There was also a struggle to get rid of the rest of the coal-waste tips. Locals argued it was a psychological burden to have the remaining tips looming over their town. But it took protesters dumping coal waste in the Welsh Office for the government to agree to get rid of them. But the NCB wouldn't do it, so the government had to, and it took about $165,000 from the disaster fund for the clean up.
In 1967, an investigative tribunal, looking at who was at fault, ran for 76 days — then the longest ever in Britain. The NCB said the disaster had been an act of god, while families said the opposite, and called for death certificates to say the cause was "buried alive by the coal board." The tribunal found it wasn't "villainy," but "bungling ineptitude." It found the NCB was entirely at fault.
One of the key figures was NCB chairman Lord Robens, who had argued it was impossible to predict, but then later admitted to being at fault. He made things worse for the families by making the tribunal go for several weeks longer than was necessary. He had already been criticized for not going straight to the disaster, and instead attending a ceremony establishing him as University of Surrey's chancellor.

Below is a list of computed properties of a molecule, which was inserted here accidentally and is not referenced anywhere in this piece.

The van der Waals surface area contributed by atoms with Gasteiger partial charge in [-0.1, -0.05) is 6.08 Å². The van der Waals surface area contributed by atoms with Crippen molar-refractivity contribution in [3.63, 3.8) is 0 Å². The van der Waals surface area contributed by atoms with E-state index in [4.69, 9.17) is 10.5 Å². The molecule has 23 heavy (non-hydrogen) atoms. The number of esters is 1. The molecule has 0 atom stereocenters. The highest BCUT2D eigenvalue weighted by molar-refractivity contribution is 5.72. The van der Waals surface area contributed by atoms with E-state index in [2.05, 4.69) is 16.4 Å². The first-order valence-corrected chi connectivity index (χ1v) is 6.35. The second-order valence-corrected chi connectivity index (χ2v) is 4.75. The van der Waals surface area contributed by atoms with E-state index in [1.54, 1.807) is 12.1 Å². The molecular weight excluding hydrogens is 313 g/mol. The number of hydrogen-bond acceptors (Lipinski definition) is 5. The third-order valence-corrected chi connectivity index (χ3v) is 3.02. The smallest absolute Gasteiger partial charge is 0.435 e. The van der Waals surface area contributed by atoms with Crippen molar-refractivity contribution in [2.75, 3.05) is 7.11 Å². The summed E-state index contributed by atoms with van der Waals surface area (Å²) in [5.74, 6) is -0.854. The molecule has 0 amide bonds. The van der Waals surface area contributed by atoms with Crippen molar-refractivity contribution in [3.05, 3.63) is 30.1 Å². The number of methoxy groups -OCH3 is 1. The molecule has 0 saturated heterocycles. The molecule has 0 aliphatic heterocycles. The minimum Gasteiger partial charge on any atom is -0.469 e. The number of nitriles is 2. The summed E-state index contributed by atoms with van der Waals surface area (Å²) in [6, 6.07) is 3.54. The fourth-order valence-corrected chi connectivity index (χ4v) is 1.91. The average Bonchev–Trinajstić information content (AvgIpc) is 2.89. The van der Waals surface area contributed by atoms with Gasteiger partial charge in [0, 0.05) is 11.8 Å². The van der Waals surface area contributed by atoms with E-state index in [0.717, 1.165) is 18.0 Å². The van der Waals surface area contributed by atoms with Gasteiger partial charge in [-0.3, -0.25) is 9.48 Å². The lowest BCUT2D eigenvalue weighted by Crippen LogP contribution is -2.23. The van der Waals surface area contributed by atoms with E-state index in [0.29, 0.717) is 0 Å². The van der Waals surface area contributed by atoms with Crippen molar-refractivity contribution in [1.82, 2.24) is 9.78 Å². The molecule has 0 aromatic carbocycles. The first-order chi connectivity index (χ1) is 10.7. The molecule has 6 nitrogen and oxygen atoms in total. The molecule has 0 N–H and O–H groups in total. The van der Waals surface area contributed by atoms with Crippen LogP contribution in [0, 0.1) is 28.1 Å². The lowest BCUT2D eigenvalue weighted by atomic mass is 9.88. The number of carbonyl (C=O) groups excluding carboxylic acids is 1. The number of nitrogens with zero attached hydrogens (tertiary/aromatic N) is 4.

In the end, no one faced criminal sentencing, nor was anyone fired, or fined. Robens continued to have a political career, and ending up reviewing public health and safety for the British government.
And while the NCB faced no lasting repercussions, Aberfan couldn't move on. Dr Arthur Jones, a local doctor, told BBC the grieving town was consumed by things like guilt and alcoholism. He called it "a village of excessive sickness."
Jones said the disaster caused a rift in the town. There was a "strange bitterness between families who lost children and those who hadn't; people just could not help it," he said. It was also a time before people spoke about their feelings, and kept their thoughts to themselves. Many experienced post-traumatic stress disorder.
For those who had survived, it was a long-lasting psychological burden. Jones told the BBC that children had their childhoods taken from them. "Play is an important part of a child's development but that stopped. Most of the kids we played with were gone and play was frowned upon by some parents who lost children."
On the 50th anniversary, Wales remembered the tragedy with a minute of silence. Queen Elizabeth II also had Prince Charles read out a speech that said she was "deeply impressed by the remarkable fortitude, dignity and indomitable spirit that characterizes the people of this village and the surrounding valleys."
Now, to remember the tragedy, people can walk through Aberfan's well-tended cemetery and gardens of remembrance, which is shaped in classroom-sized rectangles. And, as journalist Huw Edwards wrote, no one can leave unmoved.